Cited By (47)

* Cited by examiner, † Cited by third party
Publication number Priority date Publication date Assignee Title
US4151875A (en) * 1977-12-12 1979-05-01 Halliburton Company EZ disposal packer
US4364407A (en) * 1981-02-23 1982-12-21 Hilliard David R Mud saver valve
GB2189276A (en) * 1982-06-09 1987-10-21 Jeffery A Reddoch A mud saver valve sub
US4625755A (en) * 1982-06-09 1986-12-02 Reddoch Jeffery A Kelly mud saver valve sub
US4687421A (en) * 1982-12-06 1987-08-18 Dowell Schlumberger Incorporated Frangible pressure relief disc assembly and positive displacement pumps containing the disc assembly
GB2164374A (en) * 1984-09-14 1986-03-19 Hughes Tool Co Rotary swivel for drill strings
US4658905A (en) * 1985-06-21 1987-04-21 Burge Edward V Mud valve
US4955949A (en) * 1989-02-01 1990-09-11 Drilex Systems, Inc. Mud saver valve with increased flow check valve
US4962819A (en) * 1989-02-01 1990-10-16 Drilex Systems, Inc. Mud saver valve with replaceable inner sleeve
WO1991007002A1 (en) 1989-11-07 1991-05-16 Norand Corporation Battery pack including electronic power saver
US5332042A (en) * 1991-10-21 1994-07-26 Halliburton Company Fluid control valve
WO1993011336A1 (en) * 1991-11-30 1993-06-10 Appleton Robert P Mud check valves in drilling apparatus (wells)
US5479988A (en) * 1991-11-30 1996-01-02 Robert Patrick Appleton Mud check valves in drilling apparatus (wells)
US5988705A (en) * 1993-05-24 1999-11-23 Pilot Industries, Inc. Quick connect coupling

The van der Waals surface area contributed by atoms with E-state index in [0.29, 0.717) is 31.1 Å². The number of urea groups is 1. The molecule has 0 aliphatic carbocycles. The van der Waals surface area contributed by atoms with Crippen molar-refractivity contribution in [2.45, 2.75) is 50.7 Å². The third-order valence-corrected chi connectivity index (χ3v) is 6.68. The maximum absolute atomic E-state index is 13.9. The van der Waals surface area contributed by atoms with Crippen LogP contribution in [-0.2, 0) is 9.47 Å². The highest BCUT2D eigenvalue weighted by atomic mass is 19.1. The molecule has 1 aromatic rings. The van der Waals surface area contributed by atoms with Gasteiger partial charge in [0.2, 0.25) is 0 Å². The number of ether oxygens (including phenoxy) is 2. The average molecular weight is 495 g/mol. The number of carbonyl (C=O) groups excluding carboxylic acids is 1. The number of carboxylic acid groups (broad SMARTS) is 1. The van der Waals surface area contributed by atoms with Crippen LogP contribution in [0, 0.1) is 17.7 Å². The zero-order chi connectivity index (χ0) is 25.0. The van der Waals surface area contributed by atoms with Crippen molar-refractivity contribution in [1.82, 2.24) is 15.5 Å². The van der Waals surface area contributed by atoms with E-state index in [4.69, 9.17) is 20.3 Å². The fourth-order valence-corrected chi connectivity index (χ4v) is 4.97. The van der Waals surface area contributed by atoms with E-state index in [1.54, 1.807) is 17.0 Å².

WO1996007009A2 (en) * 1994-08-20 1996-03-07 Weatherford/Lamb, Inc. Casing and filling circulating head
WO1996007009A3 (en) * 1994-08-23 1996-04-11 Weatherford Lamb Casing and filling circulating head
US6640824B2 (en) * 1999-04-16 2003-11-04 Smith International, Inc. Mud saver kelly valve
US6460620B1 (en) 1999-11-29 2002-10-08 Weatherford/Lamb, Inc. Mudsaver valve
US7647975B2 (en) * 2006-03-17 2010-01-19 Schlumberger Technology Corporation Gas lift valve assembly
US20070215358A1 (en) * 2006-03-17 2007-09-20 Schlumberger Technology Corporation Gas Lift Valve Assembly
US20100108326A1 (en) * 2006-03-17 2010-05-06 Schlumberger Technology Corporation Gas lift valve assembly
US8225874B2 (en) 2006-03-17 2012-07-24 Schlumberger Technology Corporation Gas lift valve assembly and method of using
US7513311B2 (en) * 2006-04-28 2009-04-07 Weatherford/Lamb, Inc. Temporary well zone isolation
US20070251698A1 (en) * 2006-04-28 2007-11-01 Weatherford/Lamb, Inc. Temporary well zone isolation
US7963340B2 (en) 2006-04-28 2011-06-21 Weatherford/Lamb, Inc. Method for disintegrating a barrier in a well isolation device
US20110036591A1 (en) * 2008-02-15 2011-02-17 Pilot Drilling Control Limited Flow stop valve
US9677376B2 (en) 2008-02-15 2017-06-13 Pilot Drilling Control Limited Flow stop valve
US8776887B2 (en) 2008-02-15 2014-07-15 Pilot Drilling Control Limited Flow stop valve
US8590629B2 (en) 2008-02-15 2013-11-26 Pilot Drilling Control Limited Flow stop valve and method
US8752630B2 (en) 2008-02-15 2014-06-17 Pilot Drilling Control Limited Flow stop valve